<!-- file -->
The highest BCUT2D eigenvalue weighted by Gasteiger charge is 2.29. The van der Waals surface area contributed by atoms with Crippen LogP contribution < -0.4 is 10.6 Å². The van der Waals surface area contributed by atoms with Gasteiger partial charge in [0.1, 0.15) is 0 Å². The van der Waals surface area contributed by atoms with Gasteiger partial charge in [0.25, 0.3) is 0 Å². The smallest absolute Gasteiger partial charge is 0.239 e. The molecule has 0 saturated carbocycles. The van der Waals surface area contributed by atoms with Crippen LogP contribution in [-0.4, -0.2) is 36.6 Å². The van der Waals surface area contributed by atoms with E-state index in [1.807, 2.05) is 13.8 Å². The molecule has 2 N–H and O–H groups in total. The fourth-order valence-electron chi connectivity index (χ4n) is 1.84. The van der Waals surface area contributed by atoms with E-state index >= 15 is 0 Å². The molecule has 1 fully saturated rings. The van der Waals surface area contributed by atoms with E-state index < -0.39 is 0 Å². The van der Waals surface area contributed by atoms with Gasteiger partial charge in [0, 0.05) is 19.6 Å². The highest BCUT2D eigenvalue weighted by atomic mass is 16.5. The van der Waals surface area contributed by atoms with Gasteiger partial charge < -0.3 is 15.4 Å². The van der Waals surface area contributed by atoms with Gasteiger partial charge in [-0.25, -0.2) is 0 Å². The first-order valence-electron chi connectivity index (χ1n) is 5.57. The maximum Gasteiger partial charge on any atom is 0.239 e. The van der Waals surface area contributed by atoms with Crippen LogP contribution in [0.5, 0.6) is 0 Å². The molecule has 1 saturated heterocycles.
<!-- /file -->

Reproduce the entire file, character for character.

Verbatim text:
The highest BCUT2D eigenvalue weighted by Gasteiger charge is 2.29. The van der Waals surface area contributed by atoms with Crippen LogP contribution < -0.4 is 10.6 Å². The van der Waals surface area contributed by atoms with Gasteiger partial charge in [0.1, 0.15) is 0 Å². The van der Waals surface area contributed by atoms with Gasteiger partial charge in [0.25, 0.3) is 0 Å². The smallest absolute Gasteiger partial charge is 0.239 e. The molecule has 0 saturated carbocycles. The van der Waals surface area contributed by atoms with Crippen LogP contribution in [-0.4, -0.2) is 36.6 Å². The van der Waals surface area contributed by atoms with E-state index in [1.807, 2.05) is 13.8 Å². The molecule has 2 N–H and O–H groups in total. The fourth-order valence-electron chi connectivity index (χ4n) is 1.84. The van der Waals surface area contributed by atoms with E-state index >= 15 is 0 Å². The molecule has 1 fully saturated rings. The van der Waals surface area contributed by atoms with E-state index < -0.39 is 0 Å². The van der Waals surface area contributed by atoms with Gasteiger partial charge in [0, 0.05) is 19.6 Å². The highest BCUT2D eigenvalue weighted by atomic mass is 16.5. The van der Waals surface area contributed by atoms with Gasteiger partial charge < -0.3 is 15.4 Å². The van der Waals surface area contributed by atoms with Gasteiger partial charge in [-0.25, -0.2) is 0 Å². The first-order valence-electron chi connectivity index (χ1n) is 5.57. The maximum Gasteiger partial charge on any atom is 0.239 e. The van der Waals surface area contributed by atoms with Crippen LogP contribution in [0.5, 0.6) is 0 Å². The molecule has 1 saturated heterocycles.